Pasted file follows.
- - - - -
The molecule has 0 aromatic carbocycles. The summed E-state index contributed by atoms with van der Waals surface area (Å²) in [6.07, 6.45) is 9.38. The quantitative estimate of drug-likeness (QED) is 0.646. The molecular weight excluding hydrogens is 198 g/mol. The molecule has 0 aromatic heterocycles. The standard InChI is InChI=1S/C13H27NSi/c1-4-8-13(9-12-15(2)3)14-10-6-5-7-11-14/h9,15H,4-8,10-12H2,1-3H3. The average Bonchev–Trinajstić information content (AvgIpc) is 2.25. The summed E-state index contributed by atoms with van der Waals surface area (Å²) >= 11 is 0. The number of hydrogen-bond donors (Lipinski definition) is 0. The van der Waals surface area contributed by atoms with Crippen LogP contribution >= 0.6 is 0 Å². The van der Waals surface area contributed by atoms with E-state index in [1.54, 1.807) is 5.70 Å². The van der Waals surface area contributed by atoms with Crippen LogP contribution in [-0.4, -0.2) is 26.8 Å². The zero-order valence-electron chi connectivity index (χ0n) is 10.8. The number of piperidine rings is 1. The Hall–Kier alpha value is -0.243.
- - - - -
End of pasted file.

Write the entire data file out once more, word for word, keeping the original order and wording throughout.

The molecule has 0 aromatic carbocycles. The summed E-state index contributed by atoms with van der Waals surface area (Å²) in [6.07, 6.45) is 9.38. The quantitative estimate of drug-likeness (QED) is 0.646. The molecular weight excluding hydrogens is 198 g/mol. The molecule has 0 aromatic heterocycles. The standard InChI is InChI=1S/C13H27NSi/c1-4-8-13(9-12-15(2)3)14-10-6-5-7-11-14/h9,15H,4-8,10-12H2,1-3H3. The average Bonchev–Trinajstić information content (AvgIpc) is 2.25. The summed E-state index contributed by atoms with van der Waals surface area (Å²) >= 11 is 0. The number of hydrogen-bond donors (Lipinski definition) is 0. The van der Waals surface area contributed by atoms with Crippen LogP contribution >= 0.6 is 0 Å². The van der Waals surface area contributed by atoms with E-state index in [1.54, 1.807) is 5.70 Å². The van der Waals surface area contributed by atoms with Crippen LogP contribution in [-0.4, -0.2) is 26.8 Å². The zero-order valence-electron chi connectivity index (χ0n) is 10.8. The number of piperidine rings is 1. The Hall–Kier alpha value is -0.243.